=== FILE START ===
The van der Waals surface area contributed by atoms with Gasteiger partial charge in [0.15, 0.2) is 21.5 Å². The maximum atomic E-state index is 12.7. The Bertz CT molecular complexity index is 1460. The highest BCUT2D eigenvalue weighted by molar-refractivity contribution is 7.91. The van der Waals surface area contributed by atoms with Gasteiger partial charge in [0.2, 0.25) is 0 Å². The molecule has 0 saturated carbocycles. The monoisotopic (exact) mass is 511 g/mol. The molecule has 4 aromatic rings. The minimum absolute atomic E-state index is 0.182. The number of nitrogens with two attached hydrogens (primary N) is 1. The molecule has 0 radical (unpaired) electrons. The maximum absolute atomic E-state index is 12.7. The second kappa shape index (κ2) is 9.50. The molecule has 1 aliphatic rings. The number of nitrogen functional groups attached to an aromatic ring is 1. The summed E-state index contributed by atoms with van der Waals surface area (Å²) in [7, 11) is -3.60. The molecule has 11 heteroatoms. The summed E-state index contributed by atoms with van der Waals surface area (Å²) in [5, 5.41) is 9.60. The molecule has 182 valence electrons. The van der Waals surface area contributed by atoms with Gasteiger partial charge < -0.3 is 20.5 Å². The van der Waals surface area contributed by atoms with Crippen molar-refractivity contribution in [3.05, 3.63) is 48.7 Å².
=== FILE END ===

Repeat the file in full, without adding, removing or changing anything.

The van der Waals surface area contributed by atoms with Gasteiger partial charge in [0.15, 0.2) is 21.5 Å². The maximum atomic E-state index is 12.7. The Bertz CT molecular complexity index is 1460. The highest BCUT2D eigenvalue weighted by molar-refractivity contribution is 7.91. The van der Waals surface area contributed by atoms with Gasteiger partial charge in [0.2, 0.25) is 0 Å². The molecule has 0 saturated carbocycles. The monoisotopic (exact) mass is 511 g/mol. The molecule has 4 aromatic rings. The minimum absolute atomic E-state index is 0.182. The number of nitrogens with two attached hydrogens (primary N) is 1. The molecule has 0 radical (unpaired) electrons. The maximum absolute atomic E-state index is 12.7. The second kappa shape index (κ2) is 9.50. The molecule has 1 aliphatic rings. The number of nitrogen functional groups attached to an aromatic ring is 1. The summed E-state index contributed by atoms with van der Waals surface area (Å²) in [7, 11) is -3.60. The molecule has 11 heteroatoms. The summed E-state index contributed by atoms with van der Waals surface area (Å²) in [5, 5.41) is 9.60. The molecule has 182 valence electrons. The van der Waals surface area contributed by atoms with Gasteiger partial charge < -0.3 is 20.5 Å². The van der Waals surface area contributed by atoms with Crippen molar-refractivity contribution in [3.05, 3.63) is 48.7 Å².